President Donald Trump questioned earlier this week where the tearing down of statues will end, wondering if George Washington and Thomas Jefferson will be next, given that they were slaveholders.
Many commentators have rightly pointed out following Trump’s comments that there is a major distinction to be made between Confederate war heroes like Generals Robert E. Lee and Stonewall Jackson, who despite their personal virtues fought to tear the country apart, and Washington and Jefferson, who despite owning slaves played central roles in establishing the nation that has been the greatest experiment in liberty in world history.
Nonetheless Trump’s question does not seem so far-fetched in this age of political correctness. Rev. Al Sharpton called for the federal defunding of the Jefferson Memorial on Wednesday, saying it is an “insult to my family.”
A prominent Chicago pastor wants Washington’s statue removed from a city park named after the nation’s first president:
“When I see that, I see a person who fought for the liberties, and I see people that fought for the justice and freedom of white America, because at that moment, we were still chattel slavery, and was three-fifths of humans,” said Bishop James Dukes.
— POLITICO (@politico) August 15, 2017
Before we start tearing down statues of Washington and Jefferson and others of the founding era, a brief review of the facts is in order.
First, it should be noted that many of the Founders recognized the evil of slavery and took steps to halt its growth and end it in the United States.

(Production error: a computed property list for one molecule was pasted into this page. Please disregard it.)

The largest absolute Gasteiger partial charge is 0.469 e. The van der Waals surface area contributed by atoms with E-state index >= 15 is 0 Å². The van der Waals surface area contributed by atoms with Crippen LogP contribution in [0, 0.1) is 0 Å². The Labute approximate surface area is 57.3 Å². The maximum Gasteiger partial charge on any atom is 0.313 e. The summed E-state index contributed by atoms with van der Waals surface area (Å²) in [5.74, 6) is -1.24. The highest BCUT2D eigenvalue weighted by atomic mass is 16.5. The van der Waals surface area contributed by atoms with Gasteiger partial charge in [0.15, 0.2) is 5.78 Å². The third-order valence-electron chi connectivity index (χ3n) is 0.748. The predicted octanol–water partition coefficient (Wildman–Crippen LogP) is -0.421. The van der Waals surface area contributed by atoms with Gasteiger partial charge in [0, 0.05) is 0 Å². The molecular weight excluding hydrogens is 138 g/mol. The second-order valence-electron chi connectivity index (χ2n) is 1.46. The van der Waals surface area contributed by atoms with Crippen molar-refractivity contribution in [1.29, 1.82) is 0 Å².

Slavery had existed in America since 1619 (about a century and a half before the founding of the nation in 1776), when it was introduced in the Virginia colony. However, with the onset of the Revolutionary War, several states took steps to abolish slavery. By the early 19th century all the states north of the Mason-Dixon Line had at least taken measures to begin abolishing slavery within their borders, though the process was gradual. By 1830, there were more than 120,000 free blacks in the north.
In 1787, the same year the Constitution was written, the Continental Congress adopted the Northwest Ordinance, which established the laws governing the territorial land encompassing the future states of Ohio, Michigan, Indiana, Illinois and Wisconsin. The ordinance specifically forbade the introduction of slavery in those lands.
Three years earlier, a similar provision failed to pass in the Ordinance of 1784 by one vote, due to one delegate being absent because of illness. That ordinance was the law governing all territorial lands (north and south), before passage of the Northwest Ordinance superseded it in the northern portion.
Jefferson, who had penned the provision making slavery illegal in the Ordinance of 1784, lamented, “Thus we see the fate of millions unborn hanging on the tongue of one man, and Heaven was silent in that awful moment! But it is to be hoped it will not always be silent, and that friends to the rights of human nature will prevail.”
However, an initial victory against slavery’s unmitigated growth had been achieved by limiting it to the Southern states.
Other victories happened at the Constitutional Convention itself, where George Washington presided.
The so-called three-fifths clause in the Constitution, dictating that the slave population would be counted as three-fifths of the non-slave population, was a compromise reached with the northern delegates to the constitutional convention who opposed slavery. It meant slave states would have less representation in the House of Representatives than a strict population count would have mandated, and thereby less power to strengthen and perpetuate slavery.
Another limit to the growth of slavery found in the Constitution gave Congress the power to end the importation of slaves in 1808 (approximately twenty years from the date the constitutional government took effect). Congress did so that year, and President Jefferson signed the bill into law.
George Washington, though a prominent member of the plantation society, grew to detest the institution of slavery.